"Look, no one wants terrorists to be able to buy guns or explosives. No one," McConnell said.
He accused Democrats of merely using the issue to scare up votes.
"Instead of using this as an opportunity to push a partisan agenda or craft the next 30-second campaign ad, [we] are pursuing real solutions that can help keep Americans safer from the threat of terrorism."
After all the amendments failed, Democrats vowed they would keep pushing, even if they lack the votes now.
Sen. Bill Nelson (D-Fla.) cast the failure of the relatively modest measures as another moment of pain for the families of the victims and the wounded in Orlando.
"What am I gonna tell 49 grieving families? What am I gonna tell the families of those who are still in the hospital fighting for their lives?" Nelson said. "What am I gonna tell the community of Orlando that is trying to come together in the healing?
"Sadly, what I’m going to have tell them is the NRA won again," he said.
Still, Democrats were not able to describe a path forward, and had to explain how they would succeed in winning over more than a dozen Republicans when they lost Heitkamp on both of their bills and also lost Manchin and Tester, the head of the Senate Democrats' campaign committee, on the bid to tighten background checks.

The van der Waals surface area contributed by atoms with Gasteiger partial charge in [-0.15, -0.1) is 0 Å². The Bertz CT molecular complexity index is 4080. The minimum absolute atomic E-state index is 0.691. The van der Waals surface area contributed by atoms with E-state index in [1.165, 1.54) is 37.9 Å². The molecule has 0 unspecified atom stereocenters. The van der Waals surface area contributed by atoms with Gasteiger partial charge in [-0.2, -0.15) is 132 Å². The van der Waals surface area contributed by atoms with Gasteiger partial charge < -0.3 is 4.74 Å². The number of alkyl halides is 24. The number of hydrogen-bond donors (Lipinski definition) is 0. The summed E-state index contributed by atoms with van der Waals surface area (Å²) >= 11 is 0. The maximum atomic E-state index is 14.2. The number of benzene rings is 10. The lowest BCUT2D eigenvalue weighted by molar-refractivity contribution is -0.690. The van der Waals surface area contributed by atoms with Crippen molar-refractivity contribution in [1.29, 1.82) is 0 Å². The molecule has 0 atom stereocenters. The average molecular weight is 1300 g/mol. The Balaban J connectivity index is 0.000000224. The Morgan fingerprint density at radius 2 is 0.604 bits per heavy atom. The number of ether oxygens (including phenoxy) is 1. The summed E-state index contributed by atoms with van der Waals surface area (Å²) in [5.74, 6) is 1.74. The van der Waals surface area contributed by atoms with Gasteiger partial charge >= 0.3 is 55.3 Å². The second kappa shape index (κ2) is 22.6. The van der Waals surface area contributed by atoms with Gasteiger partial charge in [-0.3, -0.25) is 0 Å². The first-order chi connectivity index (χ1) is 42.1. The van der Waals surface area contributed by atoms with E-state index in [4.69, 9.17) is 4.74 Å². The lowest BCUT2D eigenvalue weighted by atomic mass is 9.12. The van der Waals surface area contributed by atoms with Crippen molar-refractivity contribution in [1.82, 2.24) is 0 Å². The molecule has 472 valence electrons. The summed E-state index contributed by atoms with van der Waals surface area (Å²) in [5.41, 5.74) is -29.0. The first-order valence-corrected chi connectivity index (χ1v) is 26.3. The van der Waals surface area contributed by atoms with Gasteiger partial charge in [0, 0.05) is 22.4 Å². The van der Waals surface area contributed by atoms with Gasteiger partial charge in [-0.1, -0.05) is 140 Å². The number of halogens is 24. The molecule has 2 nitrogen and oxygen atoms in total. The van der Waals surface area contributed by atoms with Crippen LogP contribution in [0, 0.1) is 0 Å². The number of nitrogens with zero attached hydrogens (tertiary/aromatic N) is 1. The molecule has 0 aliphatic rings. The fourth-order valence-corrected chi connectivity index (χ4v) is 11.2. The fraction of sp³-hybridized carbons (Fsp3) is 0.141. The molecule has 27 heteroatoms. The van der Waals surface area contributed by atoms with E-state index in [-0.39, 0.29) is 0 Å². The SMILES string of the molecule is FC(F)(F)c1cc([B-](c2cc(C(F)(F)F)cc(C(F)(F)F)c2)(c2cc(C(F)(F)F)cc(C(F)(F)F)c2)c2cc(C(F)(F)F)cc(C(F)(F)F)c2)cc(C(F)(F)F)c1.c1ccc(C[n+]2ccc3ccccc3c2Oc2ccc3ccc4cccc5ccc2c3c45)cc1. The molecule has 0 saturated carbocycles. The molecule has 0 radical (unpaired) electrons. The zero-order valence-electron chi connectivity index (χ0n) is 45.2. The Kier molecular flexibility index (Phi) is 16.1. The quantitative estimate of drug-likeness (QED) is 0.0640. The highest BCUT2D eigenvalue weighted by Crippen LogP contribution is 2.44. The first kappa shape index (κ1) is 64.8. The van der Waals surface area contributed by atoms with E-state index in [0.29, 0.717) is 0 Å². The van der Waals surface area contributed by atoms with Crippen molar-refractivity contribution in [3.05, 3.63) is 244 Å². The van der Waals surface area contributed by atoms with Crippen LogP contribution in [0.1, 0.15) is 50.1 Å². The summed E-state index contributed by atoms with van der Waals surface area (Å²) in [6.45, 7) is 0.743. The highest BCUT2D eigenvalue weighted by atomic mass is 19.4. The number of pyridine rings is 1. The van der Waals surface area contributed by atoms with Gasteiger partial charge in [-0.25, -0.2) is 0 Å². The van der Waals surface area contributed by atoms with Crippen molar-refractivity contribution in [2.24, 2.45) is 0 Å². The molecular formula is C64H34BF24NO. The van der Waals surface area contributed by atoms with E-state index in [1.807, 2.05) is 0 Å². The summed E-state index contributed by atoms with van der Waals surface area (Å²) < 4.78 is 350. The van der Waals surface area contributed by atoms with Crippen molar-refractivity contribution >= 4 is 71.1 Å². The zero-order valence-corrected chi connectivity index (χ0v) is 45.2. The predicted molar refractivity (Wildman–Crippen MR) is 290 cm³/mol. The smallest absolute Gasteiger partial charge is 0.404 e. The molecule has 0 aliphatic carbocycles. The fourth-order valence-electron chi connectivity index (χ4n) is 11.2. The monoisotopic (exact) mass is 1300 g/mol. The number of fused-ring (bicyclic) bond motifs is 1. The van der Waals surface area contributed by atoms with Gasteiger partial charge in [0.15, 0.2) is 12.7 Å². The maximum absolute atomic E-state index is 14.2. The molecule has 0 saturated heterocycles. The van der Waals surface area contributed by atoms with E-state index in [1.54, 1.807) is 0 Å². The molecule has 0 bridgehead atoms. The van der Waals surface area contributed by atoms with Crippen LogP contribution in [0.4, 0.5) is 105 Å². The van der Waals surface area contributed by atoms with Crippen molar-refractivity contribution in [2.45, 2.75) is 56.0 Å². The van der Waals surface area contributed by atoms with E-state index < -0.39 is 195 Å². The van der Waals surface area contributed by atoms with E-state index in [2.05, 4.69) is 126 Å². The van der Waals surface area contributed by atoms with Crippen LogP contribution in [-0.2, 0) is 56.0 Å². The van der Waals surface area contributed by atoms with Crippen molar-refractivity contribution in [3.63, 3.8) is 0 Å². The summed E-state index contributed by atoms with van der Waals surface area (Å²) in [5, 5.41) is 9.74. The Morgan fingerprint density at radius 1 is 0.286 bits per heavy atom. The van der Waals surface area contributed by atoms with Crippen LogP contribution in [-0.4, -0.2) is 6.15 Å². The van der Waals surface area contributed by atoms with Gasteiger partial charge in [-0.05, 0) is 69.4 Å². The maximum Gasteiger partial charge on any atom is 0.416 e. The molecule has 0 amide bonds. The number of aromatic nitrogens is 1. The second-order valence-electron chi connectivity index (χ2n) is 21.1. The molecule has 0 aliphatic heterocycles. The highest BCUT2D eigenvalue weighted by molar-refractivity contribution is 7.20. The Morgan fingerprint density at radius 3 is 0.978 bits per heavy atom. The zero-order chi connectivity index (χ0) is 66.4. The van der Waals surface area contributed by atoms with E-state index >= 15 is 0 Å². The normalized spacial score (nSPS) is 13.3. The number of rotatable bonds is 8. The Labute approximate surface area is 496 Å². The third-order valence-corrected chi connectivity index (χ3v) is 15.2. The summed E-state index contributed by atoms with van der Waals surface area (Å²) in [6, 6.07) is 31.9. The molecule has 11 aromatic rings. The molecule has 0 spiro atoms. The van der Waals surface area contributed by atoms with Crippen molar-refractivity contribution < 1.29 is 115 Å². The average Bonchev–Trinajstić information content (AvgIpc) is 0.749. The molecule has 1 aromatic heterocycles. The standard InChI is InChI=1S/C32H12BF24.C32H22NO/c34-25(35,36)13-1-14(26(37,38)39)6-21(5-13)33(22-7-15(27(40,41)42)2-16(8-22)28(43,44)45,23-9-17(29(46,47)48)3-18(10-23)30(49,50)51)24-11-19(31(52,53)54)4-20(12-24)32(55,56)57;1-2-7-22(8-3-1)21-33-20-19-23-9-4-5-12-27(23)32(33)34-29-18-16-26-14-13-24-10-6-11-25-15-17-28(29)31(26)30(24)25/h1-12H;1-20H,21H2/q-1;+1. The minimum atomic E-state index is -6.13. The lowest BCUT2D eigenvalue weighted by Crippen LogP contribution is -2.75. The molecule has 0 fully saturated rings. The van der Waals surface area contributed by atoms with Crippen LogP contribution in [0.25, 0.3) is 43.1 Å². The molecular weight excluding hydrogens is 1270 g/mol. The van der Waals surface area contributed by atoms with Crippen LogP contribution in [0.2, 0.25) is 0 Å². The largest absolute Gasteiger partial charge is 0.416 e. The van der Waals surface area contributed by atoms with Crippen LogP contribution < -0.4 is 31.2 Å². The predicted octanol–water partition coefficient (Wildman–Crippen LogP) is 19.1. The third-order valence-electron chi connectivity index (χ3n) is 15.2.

“We should keep the focus on the Republicans. We’re doing our job. Democrats are doing our job," said Reid. “Republicans are just about as phony as anyone can be. All they care about is taking care of the NRA.”
Sen. Dianne Feinstein (D-Calif.), who wrote the bill aimed at potential terrorists, suggested the only way change might come was at the ballot box.
"I'm hoping that one day, the climate will change," she said. "We're going into an election season, and Mr. and Mrs. America, you have to stand up, and I'm going to vote only for people who will do something to close the terror gap, to keep guns out of the hands of people who are mentally incompetent, who are criminals and would use them illegally. Maybe, just maybe, this next election can produce something."
It was unclear how the Senate would act next. Sen. Susan Collins (R-Maine) had promised to bring forth a compromise measure on the terrorist watch list amendment that would use a more narrowly focused set of watch lists, but Democrats said they had yet to see it.
The NRA came to the defense of Republicans, calling the Democratic attempts to close loopholes an "embarrassing display."
“We all agree that terrorists should not be allowed to purchase or possess firearms. We should all agree that law-abiding Americans who are wrongly put on a secret government list should not be denied their constitutional right to due process," said Chris Cox, the head of the NRA's lobbying and political campaign wing, referring to concerns that there are people on various watch lists when they shouldn't be. "It is shocking that the safety of the American people is taking a backseat to political theatre."
This story has been updated to include comments from Feinstein, Reid, Nelson and the NRA.